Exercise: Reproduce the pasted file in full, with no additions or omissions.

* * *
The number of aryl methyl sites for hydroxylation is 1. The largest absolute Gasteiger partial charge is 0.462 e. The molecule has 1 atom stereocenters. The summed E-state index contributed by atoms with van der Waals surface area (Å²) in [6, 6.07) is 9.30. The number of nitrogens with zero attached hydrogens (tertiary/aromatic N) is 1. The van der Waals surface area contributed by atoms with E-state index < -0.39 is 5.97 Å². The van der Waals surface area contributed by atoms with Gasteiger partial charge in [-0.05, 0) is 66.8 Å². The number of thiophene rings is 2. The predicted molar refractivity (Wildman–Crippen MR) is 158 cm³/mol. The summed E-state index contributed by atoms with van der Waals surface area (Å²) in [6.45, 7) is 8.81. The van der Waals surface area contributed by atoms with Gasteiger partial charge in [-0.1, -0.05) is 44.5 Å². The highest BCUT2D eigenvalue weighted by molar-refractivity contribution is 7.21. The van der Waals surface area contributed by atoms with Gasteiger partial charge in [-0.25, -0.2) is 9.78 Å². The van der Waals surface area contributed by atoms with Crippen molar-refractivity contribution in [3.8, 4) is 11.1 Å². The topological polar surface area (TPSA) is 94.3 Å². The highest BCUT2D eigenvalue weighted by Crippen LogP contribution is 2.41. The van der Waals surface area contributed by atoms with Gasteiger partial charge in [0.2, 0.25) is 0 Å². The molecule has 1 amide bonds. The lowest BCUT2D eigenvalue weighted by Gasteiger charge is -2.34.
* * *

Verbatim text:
The number of aryl methyl sites for hydroxylation is 1. The largest absolute Gasteiger partial charge is 0.462 e. The molecule has 1 atom stereocenters. The summed E-state index contributed by atoms with van der Waals surface area (Å²) in [6, 6.07) is 9.30. The number of nitrogens with zero attached hydrogens (tertiary/aromatic N) is 1. The van der Waals surface area contributed by atoms with E-state index < -0.39 is 5.97 Å². The van der Waals surface area contributed by atoms with Gasteiger partial charge in [-0.05, 0) is 66.8 Å². The number of thiophene rings is 2. The predicted molar refractivity (Wildman–Crippen MR) is 158 cm³/mol. The summed E-state index contributed by atoms with van der Waals surface area (Å²) in [6.45, 7) is 8.81. The van der Waals surface area contributed by atoms with Gasteiger partial charge in [-0.1, -0.05) is 44.5 Å². The highest BCUT2D eigenvalue weighted by molar-refractivity contribution is 7.21. The van der Waals surface area contributed by atoms with Gasteiger partial charge in [-0.25, -0.2) is 9.78 Å². The van der Waals surface area contributed by atoms with Crippen molar-refractivity contribution in [3.8, 4) is 11.1 Å². The topological polar surface area (TPSA) is 94.3 Å². The highest BCUT2D eigenvalue weighted by Crippen LogP contribution is 2.41. The van der Waals surface area contributed by atoms with Gasteiger partial charge in [0.2, 0.25) is 0 Å². The molecule has 1 amide bonds. The lowest BCUT2D eigenvalue weighted by Gasteiger charge is -2.34.